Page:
Marseille: the “good child” city of France
With the arrival of the railway in 1873, the journey from Paris took over 19 hours, more than the sailing time to Algiers. Now it’s just a three hour journey, but still a world apart.
Upon arriving at Marseille-Saint-Charles station, visitors are treated to a view from its lavish, elevated forecourt that seems surprisingly distant. Casting my eyes up an ornately decorated 1920s staircase, my gaze followed the Boulevard d’Athènes, a sloping street where orange tile roofs hang over tawny stone walls. The road plunged down to meet the main artery, Rue Cannebière, before rising crescendo to Notre-Dame de la Garde, a perched basilica crowned by a gilded Virgin – the city’s highest point, shining like a sacred lighthouse towards the sea. .
Despite the decline of sea freight and other industries, the Old Port remains the city’s focal point, its waters dotted with yachts dancing like swans on a lake. All roads seem to lead there, and anyone attempting to explore the city on foot inevitably finds themselves in one of the waterfront bras. In my case, it was the Beau Rivage Café, where, at the end of ‘afternoon pastis, I tried to immerse myself in the scene: the Abbaye St-Victor, 1,500 years old and looking like a castle, the oldest church in Marseille; and the chic Hôtel-Dieu which, during the plague, served as lazaretto – an isolation hospital for seafarers in quarantine. Now at the InterContinental Marseille, guests enjoy a five-star spectacle on the water, which in my opinion rivals the great ports of the world, Hong Kong or Sydney, and one sorely overlooked.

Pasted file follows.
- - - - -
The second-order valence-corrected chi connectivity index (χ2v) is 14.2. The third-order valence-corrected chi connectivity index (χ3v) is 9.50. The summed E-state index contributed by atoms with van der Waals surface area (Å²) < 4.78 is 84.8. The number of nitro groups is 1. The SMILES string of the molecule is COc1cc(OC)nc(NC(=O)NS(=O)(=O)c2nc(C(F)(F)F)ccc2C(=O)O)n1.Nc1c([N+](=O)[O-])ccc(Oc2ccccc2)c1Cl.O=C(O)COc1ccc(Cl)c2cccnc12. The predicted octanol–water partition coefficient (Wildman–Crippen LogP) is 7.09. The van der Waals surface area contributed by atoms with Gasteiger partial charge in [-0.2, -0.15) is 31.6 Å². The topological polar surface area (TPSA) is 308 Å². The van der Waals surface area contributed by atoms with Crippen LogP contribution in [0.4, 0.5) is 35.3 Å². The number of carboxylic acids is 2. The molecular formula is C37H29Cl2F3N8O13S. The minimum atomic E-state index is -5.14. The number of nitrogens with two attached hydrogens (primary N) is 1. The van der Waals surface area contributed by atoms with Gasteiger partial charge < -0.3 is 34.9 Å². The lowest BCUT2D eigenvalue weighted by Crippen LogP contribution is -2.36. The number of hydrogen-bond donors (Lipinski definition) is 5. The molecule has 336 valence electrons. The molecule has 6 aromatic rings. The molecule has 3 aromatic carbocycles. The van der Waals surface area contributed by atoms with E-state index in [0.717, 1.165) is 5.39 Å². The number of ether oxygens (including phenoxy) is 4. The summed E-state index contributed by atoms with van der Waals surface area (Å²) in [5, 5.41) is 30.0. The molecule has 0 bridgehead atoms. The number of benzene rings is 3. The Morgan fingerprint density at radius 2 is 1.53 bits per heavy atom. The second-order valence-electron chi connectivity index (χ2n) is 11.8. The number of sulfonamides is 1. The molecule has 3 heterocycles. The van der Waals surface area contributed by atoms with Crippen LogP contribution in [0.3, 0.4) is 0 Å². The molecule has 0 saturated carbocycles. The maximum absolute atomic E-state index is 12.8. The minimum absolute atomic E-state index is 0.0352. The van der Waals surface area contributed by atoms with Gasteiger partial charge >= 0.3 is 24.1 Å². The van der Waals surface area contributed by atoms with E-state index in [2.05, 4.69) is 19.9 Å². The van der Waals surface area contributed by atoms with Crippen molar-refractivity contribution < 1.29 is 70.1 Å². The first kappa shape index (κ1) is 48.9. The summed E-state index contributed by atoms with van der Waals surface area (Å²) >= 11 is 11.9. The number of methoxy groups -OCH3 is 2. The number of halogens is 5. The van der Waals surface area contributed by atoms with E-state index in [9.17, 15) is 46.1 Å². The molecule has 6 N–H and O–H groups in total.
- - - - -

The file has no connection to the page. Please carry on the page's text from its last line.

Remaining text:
For critics, Marseille does not fit their “Parisian” vision of France the way royal Lyon, its closest rival to second-city status, does; or by fans of neighboring Aix-en-Provence, whose posh, conservative residents have helped it earn the nickname “Paris’ 21st arrondissement”.